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Sarcolemma-localized nNOS is required to maintain activity after mild exercise.

Authors:
Kobayashi YM, Rader EP, Crawford RW, Iyengar NK, Thedens DR, Faulkner JA, Parikh SV, Weiss RM, Chamberlain JS, Moore SA, Campbell KP
Affiliation:
Journal:
Nature

Abstract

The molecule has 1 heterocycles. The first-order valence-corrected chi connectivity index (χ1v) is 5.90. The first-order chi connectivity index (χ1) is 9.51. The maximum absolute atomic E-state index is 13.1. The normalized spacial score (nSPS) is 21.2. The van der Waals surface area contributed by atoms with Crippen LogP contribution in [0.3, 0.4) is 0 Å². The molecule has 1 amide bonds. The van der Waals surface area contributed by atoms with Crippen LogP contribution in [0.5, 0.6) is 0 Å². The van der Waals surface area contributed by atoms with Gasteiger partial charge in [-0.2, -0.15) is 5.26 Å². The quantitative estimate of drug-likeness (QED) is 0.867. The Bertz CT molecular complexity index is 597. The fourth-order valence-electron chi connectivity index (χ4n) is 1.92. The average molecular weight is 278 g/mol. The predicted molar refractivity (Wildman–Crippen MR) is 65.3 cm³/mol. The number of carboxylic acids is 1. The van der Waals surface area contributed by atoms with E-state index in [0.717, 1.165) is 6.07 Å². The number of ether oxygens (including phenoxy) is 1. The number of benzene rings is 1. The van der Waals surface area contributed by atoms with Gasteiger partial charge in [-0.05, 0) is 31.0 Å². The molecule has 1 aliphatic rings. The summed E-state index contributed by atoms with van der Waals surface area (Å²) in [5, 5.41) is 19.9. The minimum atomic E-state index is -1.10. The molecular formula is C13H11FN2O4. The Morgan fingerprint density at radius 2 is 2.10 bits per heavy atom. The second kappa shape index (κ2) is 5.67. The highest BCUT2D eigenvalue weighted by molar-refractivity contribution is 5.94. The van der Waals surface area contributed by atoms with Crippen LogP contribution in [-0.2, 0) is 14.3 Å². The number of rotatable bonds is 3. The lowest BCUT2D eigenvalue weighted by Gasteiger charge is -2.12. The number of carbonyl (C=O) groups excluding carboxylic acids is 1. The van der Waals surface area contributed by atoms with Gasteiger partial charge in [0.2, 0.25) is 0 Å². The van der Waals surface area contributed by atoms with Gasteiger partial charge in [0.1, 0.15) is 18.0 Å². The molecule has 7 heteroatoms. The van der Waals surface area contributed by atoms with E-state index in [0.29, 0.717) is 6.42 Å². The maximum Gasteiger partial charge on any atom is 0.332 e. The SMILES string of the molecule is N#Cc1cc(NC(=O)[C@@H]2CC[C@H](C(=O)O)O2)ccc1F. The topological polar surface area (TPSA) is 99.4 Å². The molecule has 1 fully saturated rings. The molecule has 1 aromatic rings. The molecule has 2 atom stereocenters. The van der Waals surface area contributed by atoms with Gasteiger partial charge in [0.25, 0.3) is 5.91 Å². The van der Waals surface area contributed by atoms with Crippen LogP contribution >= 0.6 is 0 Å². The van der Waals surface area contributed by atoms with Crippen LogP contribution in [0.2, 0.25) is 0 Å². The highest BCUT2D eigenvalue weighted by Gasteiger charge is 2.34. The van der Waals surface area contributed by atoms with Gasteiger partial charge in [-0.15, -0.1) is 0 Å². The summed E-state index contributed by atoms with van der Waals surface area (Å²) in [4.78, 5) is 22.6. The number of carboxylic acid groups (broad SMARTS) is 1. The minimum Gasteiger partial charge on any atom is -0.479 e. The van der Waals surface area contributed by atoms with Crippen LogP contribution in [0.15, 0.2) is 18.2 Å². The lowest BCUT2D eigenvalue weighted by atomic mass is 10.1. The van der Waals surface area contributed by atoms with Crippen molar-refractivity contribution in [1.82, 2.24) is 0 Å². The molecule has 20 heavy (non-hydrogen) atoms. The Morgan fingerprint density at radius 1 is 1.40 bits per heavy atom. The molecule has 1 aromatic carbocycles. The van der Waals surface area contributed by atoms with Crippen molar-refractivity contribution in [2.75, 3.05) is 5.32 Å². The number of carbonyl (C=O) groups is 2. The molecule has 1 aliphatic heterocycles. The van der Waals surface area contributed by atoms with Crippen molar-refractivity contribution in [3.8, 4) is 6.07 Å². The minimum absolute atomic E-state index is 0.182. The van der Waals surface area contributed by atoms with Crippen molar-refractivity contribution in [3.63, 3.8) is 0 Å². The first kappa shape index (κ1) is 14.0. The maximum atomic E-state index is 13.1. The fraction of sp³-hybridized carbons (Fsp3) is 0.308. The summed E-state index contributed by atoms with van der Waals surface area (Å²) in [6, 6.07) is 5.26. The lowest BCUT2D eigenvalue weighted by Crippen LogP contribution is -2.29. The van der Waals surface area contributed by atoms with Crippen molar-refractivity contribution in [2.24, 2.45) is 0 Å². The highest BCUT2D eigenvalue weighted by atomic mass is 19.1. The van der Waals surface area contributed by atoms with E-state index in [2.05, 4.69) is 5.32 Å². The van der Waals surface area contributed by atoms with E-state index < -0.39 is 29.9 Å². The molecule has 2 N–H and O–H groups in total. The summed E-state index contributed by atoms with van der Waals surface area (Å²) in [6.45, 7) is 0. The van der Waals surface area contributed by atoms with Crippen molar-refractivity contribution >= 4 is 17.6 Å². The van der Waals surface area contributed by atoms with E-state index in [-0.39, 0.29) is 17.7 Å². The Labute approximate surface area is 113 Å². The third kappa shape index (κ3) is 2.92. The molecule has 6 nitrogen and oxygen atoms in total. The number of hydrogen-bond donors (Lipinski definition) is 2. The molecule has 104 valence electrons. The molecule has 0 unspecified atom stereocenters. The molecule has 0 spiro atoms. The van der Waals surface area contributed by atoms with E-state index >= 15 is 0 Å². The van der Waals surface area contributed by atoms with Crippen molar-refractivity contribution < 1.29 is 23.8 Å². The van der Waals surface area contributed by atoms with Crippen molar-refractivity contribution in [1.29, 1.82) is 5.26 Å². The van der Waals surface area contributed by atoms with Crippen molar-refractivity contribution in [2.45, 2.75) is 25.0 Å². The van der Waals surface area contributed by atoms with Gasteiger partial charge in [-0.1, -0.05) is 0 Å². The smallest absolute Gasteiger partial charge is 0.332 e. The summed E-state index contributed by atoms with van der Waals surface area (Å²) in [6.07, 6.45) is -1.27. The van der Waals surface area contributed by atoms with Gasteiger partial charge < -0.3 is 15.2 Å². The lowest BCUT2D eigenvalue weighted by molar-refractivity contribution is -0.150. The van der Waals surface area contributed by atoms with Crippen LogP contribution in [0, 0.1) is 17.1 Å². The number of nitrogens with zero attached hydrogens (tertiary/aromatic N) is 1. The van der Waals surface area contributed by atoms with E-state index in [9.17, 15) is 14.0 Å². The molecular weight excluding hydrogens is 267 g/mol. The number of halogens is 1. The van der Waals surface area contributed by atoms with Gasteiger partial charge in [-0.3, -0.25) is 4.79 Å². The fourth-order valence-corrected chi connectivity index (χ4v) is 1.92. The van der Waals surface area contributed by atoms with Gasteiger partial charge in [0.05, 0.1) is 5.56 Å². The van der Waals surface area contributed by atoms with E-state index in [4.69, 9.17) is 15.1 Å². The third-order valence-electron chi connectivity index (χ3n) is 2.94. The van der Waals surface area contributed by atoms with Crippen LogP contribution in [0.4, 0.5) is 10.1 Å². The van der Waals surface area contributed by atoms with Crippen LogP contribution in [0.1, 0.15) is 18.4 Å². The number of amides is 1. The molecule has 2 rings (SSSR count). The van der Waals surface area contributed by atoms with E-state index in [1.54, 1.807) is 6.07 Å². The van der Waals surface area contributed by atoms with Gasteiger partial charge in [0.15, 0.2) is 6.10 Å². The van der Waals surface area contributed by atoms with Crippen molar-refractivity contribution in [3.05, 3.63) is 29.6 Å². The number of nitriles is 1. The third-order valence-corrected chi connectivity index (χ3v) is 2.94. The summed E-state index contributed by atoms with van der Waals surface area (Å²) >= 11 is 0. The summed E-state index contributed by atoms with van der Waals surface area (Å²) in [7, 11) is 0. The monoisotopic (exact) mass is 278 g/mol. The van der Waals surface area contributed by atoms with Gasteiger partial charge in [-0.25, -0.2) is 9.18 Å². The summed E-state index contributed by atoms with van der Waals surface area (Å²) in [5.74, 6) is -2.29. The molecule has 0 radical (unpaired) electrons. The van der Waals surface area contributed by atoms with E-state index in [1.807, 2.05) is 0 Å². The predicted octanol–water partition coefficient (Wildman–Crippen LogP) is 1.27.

Many neuromuscular conditions are characterized by an exaggerated exercise-induced fatigue response that is disproportionate to activity level. This fatigue is not necessarily correlated with greater central or peripheral fatigue in patients, and some patients experience severe fatigue without any demonstrable somatic disease. Except in myopathies that are due to specific metabolic defects, the mechanism underlying this type of fatigue remains unknown. With no treatment available, this form of inactivity is a major determinant of disability. Here we show, using mouse models, that this exaggerated fatigue response is distinct from a loss in specific force production by muscle, and that sarcolemma-localized signalling by neuronal nitric oxide synthase (nNOS) in skeletal muscle is required to maintain activity after mild exercise. We show that nNOS-null mice do not have muscle pathology and have no loss of muscle-specific force after exercise but do display this exaggerated fatigue response to mild exercise. In mouse models of nNOS mislocalization from the sarcolemma, prolonged inactivity was only relieved by pharmacologically enhancing the cGMP signal that results from muscle nNOS activation during the nitric oxide signalling response to mild exercise. Our findings suggest that the mechanism underlying the exaggerated fatigue response to mild exercise is a lack of contraction-induced signalling from sarcolemma-localized nNOS, which decreases cGMP-mediated vasomodulation in the vessels that supply active muscle after mild exercise. Sarcolemmal nNOS staining was decreased in patient biopsies from a large number of distinct myopathies, suggesting a common mechanism of fatigue. Our results suggest that patients with an exaggerated fatigue response to mild exercise would show clinical improvement in response to treatment strategies aimed at improving exercise-induced signalling.

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